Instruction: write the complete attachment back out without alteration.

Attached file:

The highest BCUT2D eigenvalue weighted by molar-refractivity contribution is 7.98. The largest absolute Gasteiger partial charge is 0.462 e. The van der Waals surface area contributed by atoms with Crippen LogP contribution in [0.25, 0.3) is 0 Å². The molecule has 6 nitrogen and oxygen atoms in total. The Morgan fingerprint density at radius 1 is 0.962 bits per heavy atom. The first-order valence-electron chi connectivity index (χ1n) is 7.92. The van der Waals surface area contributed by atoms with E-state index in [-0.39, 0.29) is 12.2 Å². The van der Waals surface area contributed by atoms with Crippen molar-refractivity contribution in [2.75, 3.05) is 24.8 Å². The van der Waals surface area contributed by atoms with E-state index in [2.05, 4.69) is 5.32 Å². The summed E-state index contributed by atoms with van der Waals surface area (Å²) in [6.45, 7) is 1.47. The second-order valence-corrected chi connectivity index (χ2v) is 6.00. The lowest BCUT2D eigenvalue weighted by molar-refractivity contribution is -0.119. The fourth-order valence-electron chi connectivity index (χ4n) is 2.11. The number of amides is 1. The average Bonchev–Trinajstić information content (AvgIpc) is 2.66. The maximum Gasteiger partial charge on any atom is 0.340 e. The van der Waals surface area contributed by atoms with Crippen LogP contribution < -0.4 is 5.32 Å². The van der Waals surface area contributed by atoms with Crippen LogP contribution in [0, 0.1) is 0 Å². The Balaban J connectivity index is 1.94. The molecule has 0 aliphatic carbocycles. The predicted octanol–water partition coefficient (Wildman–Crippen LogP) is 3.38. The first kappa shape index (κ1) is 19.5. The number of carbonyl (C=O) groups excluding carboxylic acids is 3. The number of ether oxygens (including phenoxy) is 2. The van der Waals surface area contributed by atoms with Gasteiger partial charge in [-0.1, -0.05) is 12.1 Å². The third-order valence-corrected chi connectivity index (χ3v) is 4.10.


The highest BCUT2D eigenvalue weighted by molar-refractivity contribution is 7.98. The largest absolute Gasteiger partial charge is 0.462 e. The van der Waals surface area contributed by atoms with Crippen LogP contribution in [0.25, 0.3) is 0 Å². The molecule has 6 nitrogen and oxygen atoms in total. The Morgan fingerprint density at radius 1 is 0.962 bits per heavy atom. The first-order valence-electron chi connectivity index (χ1n) is 7.92. The van der Waals surface area contributed by atoms with E-state index in [-0.39, 0.29) is 12.2 Å². The van der Waals surface area contributed by atoms with Crippen molar-refractivity contribution in [2.75, 3.05) is 24.8 Å². The van der Waals surface area contributed by atoms with E-state index in [2.05, 4.69) is 5.32 Å². The summed E-state index contributed by atoms with van der Waals surface area (Å²) in [6.45, 7) is 1.47. The second-order valence-corrected chi connectivity index (χ2v) is 6.00. The lowest BCUT2D eigenvalue weighted by molar-refractivity contribution is -0.119. The fourth-order valence-electron chi connectivity index (χ4n) is 2.11. The number of amides is 1. The average Bonchev–Trinajstić information content (AvgIpc) is 2.66. The maximum Gasteiger partial charge on any atom is 0.340 e. The van der Waals surface area contributed by atoms with Crippen LogP contribution < -0.4 is 5.32 Å². The van der Waals surface area contributed by atoms with Crippen LogP contribution in [0, 0.1) is 0 Å². The Balaban J connectivity index is 1.94. The molecule has 0 aliphatic carbocycles. The predicted octanol–water partition coefficient (Wildman–Crippen LogP) is 3.38. The first kappa shape index (κ1) is 19.5. The number of carbonyl (C=O) groups excluding carboxylic acids is 3. The number of ether oxygens (including phenoxy) is 2. The van der Waals surface area contributed by atoms with Gasteiger partial charge in [-0.1, -0.05) is 12.1 Å². The third-order valence-corrected chi connectivity index (χ3v) is 4.10.